I enjoyed my concentration, biochemical sciences, and I loved fencing. But enjoyment alone won’t bring you success. I would not have gone anywhere without the atmosphere at Harvard, where you have teachers, classmates, and teammates motivating you, inspiring you to think big, and pushing you to strive for excellence. By the time you graduate, you feel that there are no limits, that there are no boundaries to what you can accomplish. In retrospect, these values and this outlook on life were the greatest lessons that I learned at Harvard. They helped me reach my goals as an athlete, and they help me now as a radiologist and researcher investigating new methods to improve the diagnosis of osteoporosis.

I would like to thank all of my teammates from the Harvard Fencing Team. One of my greatest thrills was bringing home the Ironman Trophy with Brian Osserman and Eddie Kim as winners of the men’s team foil competition at the 1996 Intercollegiate Fencing Association Championships. This trophy, cast in 1893, is the oldest in collegiate sports. Kwame Van Leeuwen, a 2010 Hall of Fame inductee, was a great leader and his individual victory at the 1994 NCAA Championships really marked the beginning of a new era for Harvard Fencing. I would like to thank Coach Ben Zivkovic, and I owe many thanks to my childhood coach, and former Harvard Assitant Coach, Gamil Kaliouby. He pushed me to the edge of my physical capacities for eight years and gave me the technical foundation that would later help me succeed. I am finally indebted to my coach in Europe, Philippe Blanchet. He expanded my understanding of the game and allowed me to reach my true potential as an athlete. Walking in the closing ceremonies at the 2004 Olympic Games was my childhood dream come true.

None of this would have been possible without the support of my family. Mom and Dad, thank you for supporting me in every endeavor I have pursued. Thank you for driving us to all those fencing practices and flying us to tournaments, and helping me continue to train during medical school, long after any sane person would have stopped. Thank you for supporting my decision to take all those years off from college and medical school and move to Europe, even when many of our relatives questioned what I was doing in Europe and whether I would graduate. Dad, thank you above all for introducing me to fencing. Heidi, you were the best big sister I could hope for. You have always served as a role model for me, and now you have two beautiful daughters who will in turn look up to you. Tim, my brother, we had an amazing ride growing up and fencing together. You always inspired me every step of the way, and I always hoped that I would one day I would be as athletically talented and mentally strong as you. Watching you compete at the Junior World Gregory Chang (continued)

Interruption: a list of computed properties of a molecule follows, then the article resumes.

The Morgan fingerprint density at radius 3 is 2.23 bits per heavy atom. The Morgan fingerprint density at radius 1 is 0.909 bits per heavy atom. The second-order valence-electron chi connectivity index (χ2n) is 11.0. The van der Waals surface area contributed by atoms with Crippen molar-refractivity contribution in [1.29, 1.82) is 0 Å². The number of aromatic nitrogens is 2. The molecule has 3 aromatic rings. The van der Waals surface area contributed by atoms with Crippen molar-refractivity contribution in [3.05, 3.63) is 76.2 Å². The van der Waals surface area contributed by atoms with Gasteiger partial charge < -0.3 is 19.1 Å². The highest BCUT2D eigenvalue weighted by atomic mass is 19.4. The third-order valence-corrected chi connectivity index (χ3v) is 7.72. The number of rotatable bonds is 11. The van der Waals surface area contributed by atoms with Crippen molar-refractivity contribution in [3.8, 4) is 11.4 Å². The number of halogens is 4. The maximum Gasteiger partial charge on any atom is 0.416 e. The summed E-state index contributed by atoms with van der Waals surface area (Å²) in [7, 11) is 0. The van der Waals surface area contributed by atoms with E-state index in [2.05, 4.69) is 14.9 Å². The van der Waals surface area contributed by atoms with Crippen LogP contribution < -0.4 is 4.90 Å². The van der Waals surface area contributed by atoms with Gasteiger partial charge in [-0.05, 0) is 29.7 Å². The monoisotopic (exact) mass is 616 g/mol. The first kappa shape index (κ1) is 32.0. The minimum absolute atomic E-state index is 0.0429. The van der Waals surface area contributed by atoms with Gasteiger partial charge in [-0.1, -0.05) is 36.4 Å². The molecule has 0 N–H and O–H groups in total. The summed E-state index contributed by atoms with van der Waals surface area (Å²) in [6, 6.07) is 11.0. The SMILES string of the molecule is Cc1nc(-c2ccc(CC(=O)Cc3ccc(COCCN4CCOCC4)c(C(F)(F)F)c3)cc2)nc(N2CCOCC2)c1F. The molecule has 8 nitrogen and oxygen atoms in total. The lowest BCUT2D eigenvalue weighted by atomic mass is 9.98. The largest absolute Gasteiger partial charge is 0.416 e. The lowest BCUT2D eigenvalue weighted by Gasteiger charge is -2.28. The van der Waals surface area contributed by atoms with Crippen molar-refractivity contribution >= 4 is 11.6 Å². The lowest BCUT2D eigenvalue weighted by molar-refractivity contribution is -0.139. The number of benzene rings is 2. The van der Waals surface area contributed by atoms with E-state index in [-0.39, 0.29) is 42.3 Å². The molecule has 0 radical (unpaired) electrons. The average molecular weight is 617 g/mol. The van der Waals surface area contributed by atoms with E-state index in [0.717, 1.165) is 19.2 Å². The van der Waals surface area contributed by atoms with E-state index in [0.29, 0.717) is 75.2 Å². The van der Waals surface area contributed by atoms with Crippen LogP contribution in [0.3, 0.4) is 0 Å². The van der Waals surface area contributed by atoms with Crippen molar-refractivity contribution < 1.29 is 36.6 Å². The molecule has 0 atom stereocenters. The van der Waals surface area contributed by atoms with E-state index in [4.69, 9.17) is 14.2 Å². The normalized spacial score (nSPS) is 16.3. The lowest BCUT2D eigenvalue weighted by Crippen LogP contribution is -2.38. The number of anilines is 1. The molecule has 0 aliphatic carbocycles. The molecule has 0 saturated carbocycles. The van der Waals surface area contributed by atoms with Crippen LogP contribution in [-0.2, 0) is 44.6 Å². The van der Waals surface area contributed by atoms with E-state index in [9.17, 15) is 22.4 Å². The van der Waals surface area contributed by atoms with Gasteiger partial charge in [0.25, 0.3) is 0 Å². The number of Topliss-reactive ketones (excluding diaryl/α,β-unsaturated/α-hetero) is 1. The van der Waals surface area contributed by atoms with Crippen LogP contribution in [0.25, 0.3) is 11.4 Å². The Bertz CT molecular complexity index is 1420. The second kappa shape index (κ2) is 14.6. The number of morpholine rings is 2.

Championships against hometown favorite Carlos Rodriguez (the eventual silver medalist) with a thousand people cheering against you made me realize how strong you are. Kaiden and Meilina will be inspired by you as a man and father. And to my beautiful fiancée, Ali. You mean the world to me. It’s crazy that fencing took me to Europe eight years ago, where I met you, and now you’re here by my side. I can’t wait to marry you and start the rest of our lives together.

Thank you so much to the Varsity Club, to Harvard University, and to my family. I am who I am, and I am where I am because of you. Congratulations to all the athletes. I am grateful and honored to be here.